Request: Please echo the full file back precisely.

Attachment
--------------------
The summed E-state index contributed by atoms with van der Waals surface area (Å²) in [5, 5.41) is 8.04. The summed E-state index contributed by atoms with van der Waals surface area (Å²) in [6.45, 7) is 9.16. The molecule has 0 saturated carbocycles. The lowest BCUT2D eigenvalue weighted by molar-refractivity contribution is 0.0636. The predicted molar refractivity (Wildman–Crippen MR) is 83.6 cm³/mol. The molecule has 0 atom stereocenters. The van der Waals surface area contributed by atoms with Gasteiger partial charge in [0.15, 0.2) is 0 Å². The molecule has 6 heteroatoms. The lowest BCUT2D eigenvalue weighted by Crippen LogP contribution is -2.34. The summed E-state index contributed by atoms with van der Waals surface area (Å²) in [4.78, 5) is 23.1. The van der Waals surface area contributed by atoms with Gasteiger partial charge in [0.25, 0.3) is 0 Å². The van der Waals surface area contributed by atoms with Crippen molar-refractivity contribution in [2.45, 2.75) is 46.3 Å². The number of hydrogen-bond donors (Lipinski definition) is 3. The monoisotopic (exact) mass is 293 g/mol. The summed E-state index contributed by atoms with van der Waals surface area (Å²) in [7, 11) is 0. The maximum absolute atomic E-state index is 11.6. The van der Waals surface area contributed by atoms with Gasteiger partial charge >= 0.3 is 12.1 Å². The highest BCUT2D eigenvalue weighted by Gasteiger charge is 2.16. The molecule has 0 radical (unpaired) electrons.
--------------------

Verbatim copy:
The summed E-state index contributed by atoms with van der Waals surface area (Å²) in [5, 5.41) is 8.04. The summed E-state index contributed by atoms with van der Waals surface area (Å²) in [6.45, 7) is 9.16. The molecule has 0 saturated carbocycles. The lowest BCUT2D eigenvalue weighted by molar-refractivity contribution is 0.0636. The predicted molar refractivity (Wildman–Crippen MR) is 83.6 cm³/mol. The molecule has 0 atom stereocenters. The van der Waals surface area contributed by atoms with Gasteiger partial charge in [0.15, 0.2) is 0 Å². The molecule has 6 heteroatoms. The lowest BCUT2D eigenvalue weighted by Crippen LogP contribution is -2.34. The summed E-state index contributed by atoms with van der Waals surface area (Å²) in [4.78, 5) is 23.1. The van der Waals surface area contributed by atoms with Gasteiger partial charge in [0.25, 0.3) is 0 Å². The van der Waals surface area contributed by atoms with Crippen molar-refractivity contribution in [2.45, 2.75) is 46.3 Å². The number of hydrogen-bond donors (Lipinski definition) is 3. The monoisotopic (exact) mass is 293 g/mol. The summed E-state index contributed by atoms with van der Waals surface area (Å²) in [7, 11) is 0. The maximum absolute atomic E-state index is 11.6. The van der Waals surface area contributed by atoms with Gasteiger partial charge >= 0.3 is 12.1 Å². The highest BCUT2D eigenvalue weighted by Gasteiger charge is 2.16. The molecule has 0 radical (unpaired) electrons.